The two emerging economies had called for the temporary lifting of intellectual property rights held by big pharmaceutical companies so that inexpensive Covid-19 vaccines could be mass produced locally.
India, especially, has been hit hard by a massive second wave of Covid-19, forcing it to do away with some of its international obligations to export vaccines, because of an unexpected surge in demand at home.
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Unsurprisingly, Indian Prime Minister, Narendra Modi, had last month discussed lifting the patent protections of coronavirus vaccines during a conversation with Biden, in order to augment supplies.
“Prime Minister Narendra Modi also informed President Biden about India’s initiative at the WTO for a relaxation in the norms of the Agreement on TRIPS to ensure quick and affordable access to vaccines and medicines for developing countries,” said an official statement released by the Ministry of External Affairs after the dialogue.
After Biden’s move, Africa is now celebrating the patents breakthrough, though there are hurdles ahead because of the Big Pharma’s influence in the European Union. Unless all members are on board, including the Europeans, it would not be possible to act upon Biden’s waiver, as the WTO decisions are taken only by consensus.
“This is leadership in action! History will remember this decision as a great act of humanity,” tweeted John Nkengasong Director of the Africa Centres for Disease Control & Prevention.
African Union officials are singling out three countries ï¿½ South Africa, Senegal and Rwanda ï¿½ as vaccine hubs for Africa. That includes producing mRNA-type jabs that are being viewed as products based on innovative technology to fight Covid-19.
Both Rwanda and South Africa have already shown intent to bond with India to produce life-saving vaccines.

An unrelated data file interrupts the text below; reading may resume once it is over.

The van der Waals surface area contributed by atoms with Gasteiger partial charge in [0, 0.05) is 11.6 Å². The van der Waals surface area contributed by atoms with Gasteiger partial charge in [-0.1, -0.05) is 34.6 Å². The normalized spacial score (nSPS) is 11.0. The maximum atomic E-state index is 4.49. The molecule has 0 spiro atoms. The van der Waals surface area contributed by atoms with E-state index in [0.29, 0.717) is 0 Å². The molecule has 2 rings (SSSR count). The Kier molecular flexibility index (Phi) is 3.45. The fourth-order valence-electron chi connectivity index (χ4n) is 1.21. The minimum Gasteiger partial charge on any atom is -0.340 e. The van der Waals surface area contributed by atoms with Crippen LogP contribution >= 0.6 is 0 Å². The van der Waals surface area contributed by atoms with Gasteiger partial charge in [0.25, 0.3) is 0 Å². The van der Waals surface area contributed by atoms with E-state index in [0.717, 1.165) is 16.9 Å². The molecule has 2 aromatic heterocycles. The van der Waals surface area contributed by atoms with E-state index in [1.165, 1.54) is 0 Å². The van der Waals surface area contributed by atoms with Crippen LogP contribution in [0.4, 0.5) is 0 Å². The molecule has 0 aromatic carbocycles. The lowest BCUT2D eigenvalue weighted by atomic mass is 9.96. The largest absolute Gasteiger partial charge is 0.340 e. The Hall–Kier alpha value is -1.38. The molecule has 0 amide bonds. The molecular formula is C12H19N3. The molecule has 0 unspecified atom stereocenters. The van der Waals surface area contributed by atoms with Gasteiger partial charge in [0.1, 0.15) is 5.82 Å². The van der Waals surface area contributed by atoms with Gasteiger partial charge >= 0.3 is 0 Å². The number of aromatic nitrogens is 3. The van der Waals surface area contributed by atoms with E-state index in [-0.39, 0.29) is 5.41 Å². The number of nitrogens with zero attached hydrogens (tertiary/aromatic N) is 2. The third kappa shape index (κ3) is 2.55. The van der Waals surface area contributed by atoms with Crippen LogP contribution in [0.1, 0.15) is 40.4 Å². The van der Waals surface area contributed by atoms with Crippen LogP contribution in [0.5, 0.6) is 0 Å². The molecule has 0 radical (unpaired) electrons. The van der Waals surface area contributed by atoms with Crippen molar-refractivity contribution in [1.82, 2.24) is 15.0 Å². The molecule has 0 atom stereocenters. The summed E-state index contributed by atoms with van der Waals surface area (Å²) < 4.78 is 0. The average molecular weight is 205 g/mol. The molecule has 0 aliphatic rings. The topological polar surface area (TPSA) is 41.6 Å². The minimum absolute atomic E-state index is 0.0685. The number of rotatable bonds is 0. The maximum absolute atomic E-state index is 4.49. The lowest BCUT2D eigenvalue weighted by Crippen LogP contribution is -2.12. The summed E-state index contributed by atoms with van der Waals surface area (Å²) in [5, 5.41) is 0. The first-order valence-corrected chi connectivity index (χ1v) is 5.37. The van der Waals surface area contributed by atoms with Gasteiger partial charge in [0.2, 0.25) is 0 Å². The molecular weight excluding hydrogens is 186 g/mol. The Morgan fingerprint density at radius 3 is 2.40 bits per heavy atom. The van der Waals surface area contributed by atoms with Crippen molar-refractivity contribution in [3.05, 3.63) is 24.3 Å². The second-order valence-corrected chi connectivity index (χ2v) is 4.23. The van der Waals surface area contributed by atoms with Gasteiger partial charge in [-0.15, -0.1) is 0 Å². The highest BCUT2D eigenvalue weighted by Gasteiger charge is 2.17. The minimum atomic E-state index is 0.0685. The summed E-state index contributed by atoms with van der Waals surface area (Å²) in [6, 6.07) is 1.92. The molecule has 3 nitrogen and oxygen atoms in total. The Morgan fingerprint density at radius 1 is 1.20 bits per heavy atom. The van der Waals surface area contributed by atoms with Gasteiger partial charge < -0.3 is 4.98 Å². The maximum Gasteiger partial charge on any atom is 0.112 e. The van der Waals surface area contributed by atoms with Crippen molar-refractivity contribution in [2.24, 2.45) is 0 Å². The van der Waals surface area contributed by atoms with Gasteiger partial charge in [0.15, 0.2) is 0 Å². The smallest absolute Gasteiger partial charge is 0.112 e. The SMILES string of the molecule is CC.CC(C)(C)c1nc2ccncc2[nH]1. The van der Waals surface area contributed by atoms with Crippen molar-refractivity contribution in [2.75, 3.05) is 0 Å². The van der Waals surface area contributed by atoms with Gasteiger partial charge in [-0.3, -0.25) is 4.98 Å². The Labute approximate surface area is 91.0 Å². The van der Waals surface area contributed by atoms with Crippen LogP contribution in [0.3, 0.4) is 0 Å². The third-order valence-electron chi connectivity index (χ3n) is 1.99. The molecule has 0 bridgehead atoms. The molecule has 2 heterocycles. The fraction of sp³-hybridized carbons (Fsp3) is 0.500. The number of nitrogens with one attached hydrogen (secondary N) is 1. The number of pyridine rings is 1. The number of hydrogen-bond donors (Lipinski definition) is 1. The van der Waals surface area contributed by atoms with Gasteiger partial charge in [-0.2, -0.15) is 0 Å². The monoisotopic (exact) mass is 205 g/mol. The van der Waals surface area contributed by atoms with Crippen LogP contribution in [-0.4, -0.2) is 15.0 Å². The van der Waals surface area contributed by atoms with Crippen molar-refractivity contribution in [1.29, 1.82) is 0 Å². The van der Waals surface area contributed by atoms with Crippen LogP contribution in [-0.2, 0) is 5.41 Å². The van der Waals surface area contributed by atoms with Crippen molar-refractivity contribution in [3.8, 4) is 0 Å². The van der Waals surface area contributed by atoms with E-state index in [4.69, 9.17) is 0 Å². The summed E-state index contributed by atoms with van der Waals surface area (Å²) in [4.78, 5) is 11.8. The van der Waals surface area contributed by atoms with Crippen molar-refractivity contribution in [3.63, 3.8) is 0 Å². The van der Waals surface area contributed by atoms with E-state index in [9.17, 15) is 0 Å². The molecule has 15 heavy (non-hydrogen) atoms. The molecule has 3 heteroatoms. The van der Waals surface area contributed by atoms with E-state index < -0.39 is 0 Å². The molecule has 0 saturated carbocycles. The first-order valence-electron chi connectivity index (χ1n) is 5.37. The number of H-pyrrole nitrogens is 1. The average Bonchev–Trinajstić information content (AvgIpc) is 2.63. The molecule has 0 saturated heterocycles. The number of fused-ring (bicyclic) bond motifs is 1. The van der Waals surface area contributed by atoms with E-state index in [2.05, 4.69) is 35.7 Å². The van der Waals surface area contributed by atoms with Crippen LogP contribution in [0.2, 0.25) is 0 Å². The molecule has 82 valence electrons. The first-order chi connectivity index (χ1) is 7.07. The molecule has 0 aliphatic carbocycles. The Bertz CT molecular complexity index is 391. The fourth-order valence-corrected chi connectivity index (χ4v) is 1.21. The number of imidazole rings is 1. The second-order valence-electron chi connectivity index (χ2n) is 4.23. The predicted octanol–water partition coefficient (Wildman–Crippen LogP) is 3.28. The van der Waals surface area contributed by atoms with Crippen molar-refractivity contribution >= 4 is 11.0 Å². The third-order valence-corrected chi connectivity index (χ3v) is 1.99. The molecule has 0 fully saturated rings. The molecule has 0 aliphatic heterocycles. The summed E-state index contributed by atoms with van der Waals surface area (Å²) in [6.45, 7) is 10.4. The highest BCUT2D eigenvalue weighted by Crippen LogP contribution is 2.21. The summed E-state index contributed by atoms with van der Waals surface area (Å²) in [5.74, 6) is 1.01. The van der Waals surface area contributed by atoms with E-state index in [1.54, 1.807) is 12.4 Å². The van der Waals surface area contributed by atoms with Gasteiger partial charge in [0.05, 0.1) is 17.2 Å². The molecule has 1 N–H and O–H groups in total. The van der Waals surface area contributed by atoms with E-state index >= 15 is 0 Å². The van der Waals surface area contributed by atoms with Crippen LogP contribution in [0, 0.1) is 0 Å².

Speaking virtually at the 6th edition of the Raisina Dialogue, India’s flagship conference on geopolitics held last month, President Paul Kagame of Rwanda praised New Delhi for the solidarity it had shown with Africa on vaccinations.
“India, despite its own challenges, has produced most of the vaccine doses sent to Africa under Covax and related programmes. Without India’s production capacity and spirit of solidarity it is possible that Africa would not yet have received much vaccine at all,” he said.
He signalled that more ambitious private sector investments between India and Africa were required in the pharma sector.
South Africa’s President Cyril Ramaphosa is also a strong advocate of a vaccine alliance among developing countries, including India. “Developing countries must be made to internalise that hoarding available vaccines and not waiving vaccine patents will lead to immense suffering and tremendous loss of human life. None of us are safe until all of us are safe,” he tweeted on May 1.
Ramaphosa said during May day celebrations that the rise in the number of coronavirus infections and Covid-19- related deaths in India as well as the looming crisis in Brazil make a strong and an urgent case for developing countries to produce vaccines themselves.
“Many developing countries have the capacity and will be able to manufacture their own vaccines much more quickly, efficiently and much cheaper. South Africa in particular must be alive to the real risk of experiencing a third wave of Covid infections during winter,” he observed.
The Financial Times is reporting that South Africa has some of Africa’s most advanced vaccine knowhow, including Aspen, a Durban-based company. The Pasteur Institute in Dakar, Senegal, also has vaccine-producing experience, making small quantities of yellow fever jabs each year.
That gives plenty of option for collaboration between India’s vast vaccine infrastructure and Africa’s significant capability to scale up the production of jabs on an international scale.